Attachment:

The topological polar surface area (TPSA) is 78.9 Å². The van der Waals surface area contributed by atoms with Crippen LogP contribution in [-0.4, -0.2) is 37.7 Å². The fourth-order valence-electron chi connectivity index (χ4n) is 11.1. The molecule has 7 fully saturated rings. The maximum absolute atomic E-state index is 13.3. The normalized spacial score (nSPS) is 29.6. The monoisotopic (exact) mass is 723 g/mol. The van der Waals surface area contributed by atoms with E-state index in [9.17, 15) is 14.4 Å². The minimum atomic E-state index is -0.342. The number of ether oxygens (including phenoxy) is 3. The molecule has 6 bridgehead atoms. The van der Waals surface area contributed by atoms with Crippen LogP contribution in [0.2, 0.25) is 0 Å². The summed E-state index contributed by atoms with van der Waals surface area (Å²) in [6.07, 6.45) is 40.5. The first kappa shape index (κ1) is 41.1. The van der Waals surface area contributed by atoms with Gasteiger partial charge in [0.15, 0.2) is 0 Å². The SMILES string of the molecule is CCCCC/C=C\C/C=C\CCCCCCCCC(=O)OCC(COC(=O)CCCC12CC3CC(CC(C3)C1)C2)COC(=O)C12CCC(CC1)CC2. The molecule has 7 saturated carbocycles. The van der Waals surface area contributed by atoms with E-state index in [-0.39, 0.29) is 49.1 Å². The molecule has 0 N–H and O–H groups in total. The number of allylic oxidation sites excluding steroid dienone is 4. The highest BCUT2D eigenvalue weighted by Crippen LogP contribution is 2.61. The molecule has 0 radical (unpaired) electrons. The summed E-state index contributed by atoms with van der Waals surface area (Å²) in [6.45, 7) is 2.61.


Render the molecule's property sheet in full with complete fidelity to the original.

The topological polar surface area (TPSA) is 78.9 Å². The van der Waals surface area contributed by atoms with Crippen LogP contribution in [-0.4, -0.2) is 37.7 Å². The fourth-order valence-electron chi connectivity index (χ4n) is 11.1. The molecule has 7 fully saturated rings. The maximum absolute atomic E-state index is 13.3. The normalized spacial score (nSPS) is 29.6. The monoisotopic (exact) mass is 723 g/mol. The van der Waals surface area contributed by atoms with E-state index in [9.17, 15) is 14.4 Å². The minimum atomic E-state index is -0.342. The number of ether oxygens (including phenoxy) is 3. The molecule has 6 bridgehead atoms. The van der Waals surface area contributed by atoms with Crippen LogP contribution in [0.2, 0.25) is 0 Å². The summed E-state index contributed by atoms with van der Waals surface area (Å²) in [6.07, 6.45) is 40.5. The first kappa shape index (κ1) is 41.1. The van der Waals surface area contributed by atoms with Gasteiger partial charge in [0.15, 0.2) is 0 Å². The SMILES string of the molecule is CCCCC/C=C\C/C=C\CCCCCCCCC(=O)OCC(COC(=O)CCCC12CC3CC(CC(C3)C1)C2)COC(=O)C12CCC(CC1)CC2. The molecule has 7 saturated carbocycles. The van der Waals surface area contributed by atoms with E-state index in [-0.39, 0.29) is 49.1 Å². The molecule has 0 N–H and O–H groups in total. The number of allylic oxidation sites excluding steroid dienone is 4. The highest BCUT2D eigenvalue weighted by Crippen LogP contribution is 2.61. The molecule has 0 radical (unpaired) electrons. The summed E-state index contributed by atoms with van der Waals surface area (Å²) in [6.45, 7) is 2.61.